Nurturing Approaches Update
Please find our brief update on supporting the development of whole school nurturing approaches within Stirling!
Nurturing Approaches in Stirling
There are three emerging themes outlined in Stirling’s Children’s Service Plan (2017-2020):
- Improving children and young people’s mental health and wellbeing
- Improving life outcomes for looked after children and young people
- Tackling the impact of low income on children and young people’s participation and achievement
Stirling Educational Psychology Service has developed an authority wide strategy for nurturing approaches, which contribute to these themes by providing a framework for promoting children and young people’s wellbeing, resilience, attainment and achievement. The strategy is for:
- Stirling’s children and young people and their families
- Staff within Stirling’s educational establishments
- Staff within the wider Children’s Services, for example, social workers and staff in our local residential unit
In response to the national priorities of raising attainment and closing the poverty related attainment gap, Stirling Council’s strategy for whole school nurturing approaches has at its core a universal approach to promoting inclusive practice in all early years settings and primary and secondary schools leading to improved positive behaviours and positive relationships.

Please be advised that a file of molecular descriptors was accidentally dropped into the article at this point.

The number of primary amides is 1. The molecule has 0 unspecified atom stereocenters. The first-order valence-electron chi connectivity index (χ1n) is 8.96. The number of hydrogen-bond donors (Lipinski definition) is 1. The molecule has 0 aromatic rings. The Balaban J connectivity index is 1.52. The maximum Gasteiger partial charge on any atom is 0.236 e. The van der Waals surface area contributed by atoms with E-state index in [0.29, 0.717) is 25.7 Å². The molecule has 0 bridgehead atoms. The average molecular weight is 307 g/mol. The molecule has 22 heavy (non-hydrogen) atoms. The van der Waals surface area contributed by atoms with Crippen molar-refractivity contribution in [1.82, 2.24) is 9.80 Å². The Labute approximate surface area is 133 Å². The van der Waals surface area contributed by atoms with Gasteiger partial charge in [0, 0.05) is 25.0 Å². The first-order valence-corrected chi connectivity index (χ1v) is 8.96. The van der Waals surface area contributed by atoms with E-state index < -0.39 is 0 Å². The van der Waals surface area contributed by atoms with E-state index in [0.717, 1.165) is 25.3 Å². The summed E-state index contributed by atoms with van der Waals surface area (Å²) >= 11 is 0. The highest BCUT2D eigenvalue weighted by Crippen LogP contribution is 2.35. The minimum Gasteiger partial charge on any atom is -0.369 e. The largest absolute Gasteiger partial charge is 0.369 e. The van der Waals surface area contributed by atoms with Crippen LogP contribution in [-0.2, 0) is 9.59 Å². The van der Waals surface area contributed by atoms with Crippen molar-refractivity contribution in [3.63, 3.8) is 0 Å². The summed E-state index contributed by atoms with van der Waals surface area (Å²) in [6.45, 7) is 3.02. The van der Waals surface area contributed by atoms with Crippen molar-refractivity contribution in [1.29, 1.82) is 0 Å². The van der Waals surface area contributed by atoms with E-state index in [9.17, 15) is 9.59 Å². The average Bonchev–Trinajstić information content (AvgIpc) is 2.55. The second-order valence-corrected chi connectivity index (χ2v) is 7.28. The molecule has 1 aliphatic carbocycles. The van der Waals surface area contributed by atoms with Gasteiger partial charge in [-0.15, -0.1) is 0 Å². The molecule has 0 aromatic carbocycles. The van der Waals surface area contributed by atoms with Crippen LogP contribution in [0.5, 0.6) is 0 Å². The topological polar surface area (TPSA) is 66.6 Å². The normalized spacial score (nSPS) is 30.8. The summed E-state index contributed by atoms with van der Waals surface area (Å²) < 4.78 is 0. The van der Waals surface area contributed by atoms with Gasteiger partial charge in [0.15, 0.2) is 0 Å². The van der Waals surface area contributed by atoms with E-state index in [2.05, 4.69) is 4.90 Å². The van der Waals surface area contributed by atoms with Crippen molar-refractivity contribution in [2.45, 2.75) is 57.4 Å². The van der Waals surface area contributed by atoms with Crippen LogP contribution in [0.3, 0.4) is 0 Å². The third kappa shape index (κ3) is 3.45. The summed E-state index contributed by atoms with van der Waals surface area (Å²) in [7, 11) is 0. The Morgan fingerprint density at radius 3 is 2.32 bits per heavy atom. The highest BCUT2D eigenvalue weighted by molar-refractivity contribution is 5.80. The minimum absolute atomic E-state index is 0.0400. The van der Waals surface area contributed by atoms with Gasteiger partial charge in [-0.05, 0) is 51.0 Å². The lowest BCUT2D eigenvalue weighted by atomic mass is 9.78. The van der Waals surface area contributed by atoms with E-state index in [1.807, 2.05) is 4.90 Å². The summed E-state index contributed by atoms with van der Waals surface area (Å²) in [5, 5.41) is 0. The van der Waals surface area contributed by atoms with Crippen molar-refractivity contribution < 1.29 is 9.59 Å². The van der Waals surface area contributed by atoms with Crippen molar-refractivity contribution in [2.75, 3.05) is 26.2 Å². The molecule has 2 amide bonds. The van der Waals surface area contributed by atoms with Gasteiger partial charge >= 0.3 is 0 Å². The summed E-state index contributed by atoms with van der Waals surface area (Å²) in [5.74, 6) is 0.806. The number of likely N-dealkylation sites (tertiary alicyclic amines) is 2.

The strategy provides guidance to staff within Children’s Service on what is meant by nurturing approaches, how best to implement nurturing approaches and how to effectively evaluate the impact of these approaches on children and young people.There has been an increased focus on developing whole school nurturing approaches across Scottish authorities with the aim of supporting a wider range of children and young people and in sharing universal values and a common understanding of the nurture principles.
Our definition of nurturing approaches is based on Education Scotland’s national definition:
A nurturing approach recognises that positive relationships are central to both learning & wellbeing. A key aspect of a nurturing approach is an understanding of attachment theory and how a child’s early experiences can have a significant impact on their development. It recognises that ALL school staff (and partners) have a role to play in establishing the positive relationships that are required to promote healthy social and emotional development and that these relationships should be reliable, predictable and consistent where possible. A nurturing approach has a key focus on the school environment and incorporates attunement, warmth and connection alongside structure, high expectations and a focus on achievement and attainment.
and is based on the understanding of the 6 nurturing principles:
- Children’s learning is understood developmentally
- Environment offers a safe base
- Nurture is important for the development of wellbeing
- Language is a vital means of communication
- All behaviour is communication
- Transitions are significant in the lives of children and young people